Jean Rouch and Edgar Morin's Chronicle of a Summer (1961)
Have you seen Chronicle of a Summer?
Jean Rouch and Edgar Morin's 1961 documentary came to mind as this year’s New Directors/New Films festival wrapped. The landmark French film opens with anthropologist-filmmaker Rouch and sociologist Morin pondering how to capture authentic human interactions on camera. They begin by filming the answers to a simple question posed to passersby on Paris streets in the summer of 1960: “Are you happy?”
Technological developments at the time—portable cameras and sync sound equipment—freed filmmakers to make handheld movies. The birth of the cinema vérité and direct cinema movements saw filmmakers (and many television journalists) finding more immersive ways to explore stories that were rooted in reality. Rouch and Morin pointed their camera and microphone at everyday Parisians—office and factory workers, as well as students—aiming to capture reality even as they struggled to understand the impact the act of filming had on that reality. Some subjects seem stunned by the documentarians and their equipment, while others chose to avoid the filmmakers altogether. The movie ends with an on-screen debate about the truthfulness of what we (and the subjects themselves) just witnessed.
“Rouch’s work, and Chronicle of a Summer in particular, occupies an important position in debates about the nature of documentary and the relationship between camera and object,” wrote Barbara Bruni in a 2002 essay for Senses of Cinema. “His cinema explored possibilities that had not yet been considered, and presented a very different response to the newly introduced technological advancements in comparison to his contemporaries.”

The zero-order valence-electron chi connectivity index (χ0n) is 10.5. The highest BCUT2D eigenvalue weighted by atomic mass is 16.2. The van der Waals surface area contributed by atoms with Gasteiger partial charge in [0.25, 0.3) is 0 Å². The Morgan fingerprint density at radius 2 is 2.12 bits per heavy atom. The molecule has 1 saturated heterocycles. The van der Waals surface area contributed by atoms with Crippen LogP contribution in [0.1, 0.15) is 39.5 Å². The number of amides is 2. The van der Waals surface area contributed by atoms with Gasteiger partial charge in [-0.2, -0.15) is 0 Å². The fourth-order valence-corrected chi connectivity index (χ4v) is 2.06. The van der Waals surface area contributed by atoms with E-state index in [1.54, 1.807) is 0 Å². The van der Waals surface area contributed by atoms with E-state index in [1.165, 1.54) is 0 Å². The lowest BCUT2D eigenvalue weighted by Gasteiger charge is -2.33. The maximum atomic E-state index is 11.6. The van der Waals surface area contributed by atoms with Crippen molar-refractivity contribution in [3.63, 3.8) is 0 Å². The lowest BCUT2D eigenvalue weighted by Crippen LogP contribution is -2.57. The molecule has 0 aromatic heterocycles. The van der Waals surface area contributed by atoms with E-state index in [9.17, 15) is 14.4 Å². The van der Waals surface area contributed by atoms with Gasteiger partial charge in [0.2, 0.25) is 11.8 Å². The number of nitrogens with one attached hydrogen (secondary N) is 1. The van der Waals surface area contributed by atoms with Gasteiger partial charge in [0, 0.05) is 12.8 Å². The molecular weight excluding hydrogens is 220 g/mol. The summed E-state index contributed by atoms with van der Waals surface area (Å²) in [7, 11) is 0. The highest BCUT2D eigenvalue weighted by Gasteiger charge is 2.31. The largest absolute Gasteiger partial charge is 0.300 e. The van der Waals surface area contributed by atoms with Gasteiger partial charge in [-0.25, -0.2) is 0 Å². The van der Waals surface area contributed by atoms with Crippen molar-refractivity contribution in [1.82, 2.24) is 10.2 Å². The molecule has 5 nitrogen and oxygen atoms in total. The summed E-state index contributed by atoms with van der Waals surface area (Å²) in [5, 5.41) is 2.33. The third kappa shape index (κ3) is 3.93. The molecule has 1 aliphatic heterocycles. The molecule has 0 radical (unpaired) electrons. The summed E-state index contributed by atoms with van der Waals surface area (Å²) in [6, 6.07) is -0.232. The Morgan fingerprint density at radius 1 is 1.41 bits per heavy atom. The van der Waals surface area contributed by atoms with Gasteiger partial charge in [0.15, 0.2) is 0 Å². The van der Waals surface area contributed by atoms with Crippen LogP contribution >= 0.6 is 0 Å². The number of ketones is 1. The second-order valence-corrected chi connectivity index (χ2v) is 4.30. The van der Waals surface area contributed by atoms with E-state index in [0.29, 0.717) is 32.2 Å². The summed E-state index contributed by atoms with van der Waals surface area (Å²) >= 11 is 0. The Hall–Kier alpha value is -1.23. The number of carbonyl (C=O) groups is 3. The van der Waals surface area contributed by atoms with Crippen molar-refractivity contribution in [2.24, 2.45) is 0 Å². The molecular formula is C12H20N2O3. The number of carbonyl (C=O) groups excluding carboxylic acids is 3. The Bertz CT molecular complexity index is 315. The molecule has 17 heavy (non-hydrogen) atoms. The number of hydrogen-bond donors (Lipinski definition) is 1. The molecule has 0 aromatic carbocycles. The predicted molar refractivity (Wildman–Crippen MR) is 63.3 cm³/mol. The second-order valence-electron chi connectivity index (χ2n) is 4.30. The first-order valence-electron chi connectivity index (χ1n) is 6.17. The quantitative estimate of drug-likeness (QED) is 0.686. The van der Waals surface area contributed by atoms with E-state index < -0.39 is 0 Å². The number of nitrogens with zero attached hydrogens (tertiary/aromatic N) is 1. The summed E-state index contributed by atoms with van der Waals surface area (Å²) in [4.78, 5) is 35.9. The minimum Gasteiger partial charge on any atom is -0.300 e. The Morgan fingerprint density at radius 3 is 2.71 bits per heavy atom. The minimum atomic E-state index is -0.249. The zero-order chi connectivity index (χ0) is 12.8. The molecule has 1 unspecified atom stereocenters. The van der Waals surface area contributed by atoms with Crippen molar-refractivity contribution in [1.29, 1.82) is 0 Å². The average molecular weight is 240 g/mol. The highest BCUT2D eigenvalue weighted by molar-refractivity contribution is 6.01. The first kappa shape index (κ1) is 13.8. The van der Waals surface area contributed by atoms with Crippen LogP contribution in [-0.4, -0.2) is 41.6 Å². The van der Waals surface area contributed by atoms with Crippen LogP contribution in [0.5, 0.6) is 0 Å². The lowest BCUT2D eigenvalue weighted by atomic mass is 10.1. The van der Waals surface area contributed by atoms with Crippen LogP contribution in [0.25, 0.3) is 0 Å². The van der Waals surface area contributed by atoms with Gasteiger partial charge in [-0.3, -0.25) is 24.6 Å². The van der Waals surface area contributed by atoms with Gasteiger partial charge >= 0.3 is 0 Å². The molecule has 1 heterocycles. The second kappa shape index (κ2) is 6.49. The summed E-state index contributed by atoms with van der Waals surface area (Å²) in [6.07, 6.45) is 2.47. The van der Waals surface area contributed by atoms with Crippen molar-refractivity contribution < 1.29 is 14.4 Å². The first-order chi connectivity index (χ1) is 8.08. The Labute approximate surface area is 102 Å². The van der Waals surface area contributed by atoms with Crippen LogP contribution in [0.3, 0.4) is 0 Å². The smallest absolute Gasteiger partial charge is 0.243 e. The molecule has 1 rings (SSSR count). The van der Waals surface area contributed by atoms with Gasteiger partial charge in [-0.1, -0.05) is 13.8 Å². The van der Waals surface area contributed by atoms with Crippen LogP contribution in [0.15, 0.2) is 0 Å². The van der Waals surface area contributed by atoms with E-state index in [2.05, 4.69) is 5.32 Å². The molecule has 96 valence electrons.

Rouch and Morin's self-proclaimed experiment in cinema vérité (or cinematic truth), Chronicle of a Summer (Chronique d’un été) revealed contemporary filmmaking tactics that continue to be refined and re-imagined in nonfiction films (and reality television) today.
I first saw Chronicle of a Summer 15 years ago at the late New York City nonfiction festival DocFest. The screening and accompanying conversations between Rouch and filmmakers such as Albert Maysles and D.A. Pennebaker were eye-opening. DocFest presented the film in NYC at a moment when technological developments—namely handheld prosumer cameras—had ignited a wave of documentary filmmaking that continues to this day.
Libbie Dina Cohn and J.P. Sniadecki’s People’s Park
On Saturday at the Walter Reade Theater, I vividly recalled Chronicle of a Summer while watching Libbie Dina Cohn and J.P. Sniadecki’s People’s Park (ND/NF '13). Filmed in one continuous, 75-minute take on a hot summer day in Chengdu, China, People’s Park captures locals gathering to walk, talk, sing and dance in a crowded urban park at the center of a city that the filmmakers say is known for its playfulness. To shoot the movie, Cohn sat in a wheelchair holding a small camera and wearing a microphone on her head as Sniadecki pushed her through the crowded park to record it in real time.
In People’s Park, the film's subjects look directly at the camera as it moves among them. Some smile, others grimace. Many wave. Subjects don't elaborate on their lives, but the audience is invited to wonder about them. This is not fly-on-the-wall filmmaking; the camera’s presence is embraced by the filmmaker's rather than masked. Just as in Chronicle of a Summer, the presence of the filmmakers seems crucial to the experiment, as it also forces the subjects to react to them.
“We were offering ourselves up as a spectacle to be observed, as much as the people performing in the park,” Sniadecki told Dennis Lim in a recent New York Times article.